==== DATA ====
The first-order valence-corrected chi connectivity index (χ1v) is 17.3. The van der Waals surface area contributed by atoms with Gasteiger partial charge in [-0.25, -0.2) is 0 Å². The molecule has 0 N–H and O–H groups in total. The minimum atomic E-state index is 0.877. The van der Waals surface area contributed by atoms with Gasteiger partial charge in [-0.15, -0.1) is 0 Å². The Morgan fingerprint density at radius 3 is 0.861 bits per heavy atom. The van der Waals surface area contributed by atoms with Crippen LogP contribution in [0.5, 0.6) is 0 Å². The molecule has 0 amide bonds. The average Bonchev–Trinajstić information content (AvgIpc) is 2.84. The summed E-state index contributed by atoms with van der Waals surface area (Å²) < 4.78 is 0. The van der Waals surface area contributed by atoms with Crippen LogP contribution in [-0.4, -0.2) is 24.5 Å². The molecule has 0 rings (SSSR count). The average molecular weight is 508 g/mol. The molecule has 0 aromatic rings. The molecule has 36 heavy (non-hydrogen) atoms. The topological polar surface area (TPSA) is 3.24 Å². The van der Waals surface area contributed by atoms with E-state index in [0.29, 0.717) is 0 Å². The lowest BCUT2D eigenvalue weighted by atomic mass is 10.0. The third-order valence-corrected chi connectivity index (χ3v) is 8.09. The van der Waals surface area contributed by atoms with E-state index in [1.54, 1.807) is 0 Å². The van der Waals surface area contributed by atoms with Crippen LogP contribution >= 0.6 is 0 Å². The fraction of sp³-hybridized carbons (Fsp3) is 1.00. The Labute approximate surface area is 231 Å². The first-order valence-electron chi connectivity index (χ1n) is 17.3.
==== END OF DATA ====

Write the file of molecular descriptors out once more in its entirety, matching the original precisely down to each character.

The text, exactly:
The first-order valence-corrected chi connectivity index (χ1v) is 17.3. The van der Waals surface area contributed by atoms with Gasteiger partial charge in [-0.25, -0.2) is 0 Å². The molecule has 0 N–H and O–H groups in total. The minimum atomic E-state index is 0.877. The van der Waals surface area contributed by atoms with Gasteiger partial charge in [-0.15, -0.1) is 0 Å². The Morgan fingerprint density at radius 3 is 0.861 bits per heavy atom. The van der Waals surface area contributed by atoms with Crippen LogP contribution in [0.5, 0.6) is 0 Å². The molecule has 0 amide bonds. The average Bonchev–Trinajstić information content (AvgIpc) is 2.84. The summed E-state index contributed by atoms with van der Waals surface area (Å²) < 4.78 is 0. The van der Waals surface area contributed by atoms with Crippen LogP contribution in [-0.4, -0.2) is 24.5 Å². The molecule has 0 rings (SSSR count). The average molecular weight is 508 g/mol. The molecule has 0 aromatic rings. The molecule has 36 heavy (non-hydrogen) atoms. The topological polar surface area (TPSA) is 3.24 Å². The van der Waals surface area contributed by atoms with E-state index in [0.29, 0.717) is 0 Å². The lowest BCUT2D eigenvalue weighted by atomic mass is 10.0. The third-order valence-corrected chi connectivity index (χ3v) is 8.09. The van der Waals surface area contributed by atoms with E-state index in [1.54, 1.807) is 0 Å². The van der Waals surface area contributed by atoms with Crippen LogP contribution >= 0.6 is 0 Å². The fraction of sp³-hybridized carbons (Fsp3) is 1.00. The Labute approximate surface area is 231 Å². The first-order valence-electron chi connectivity index (χ1n) is 17.3.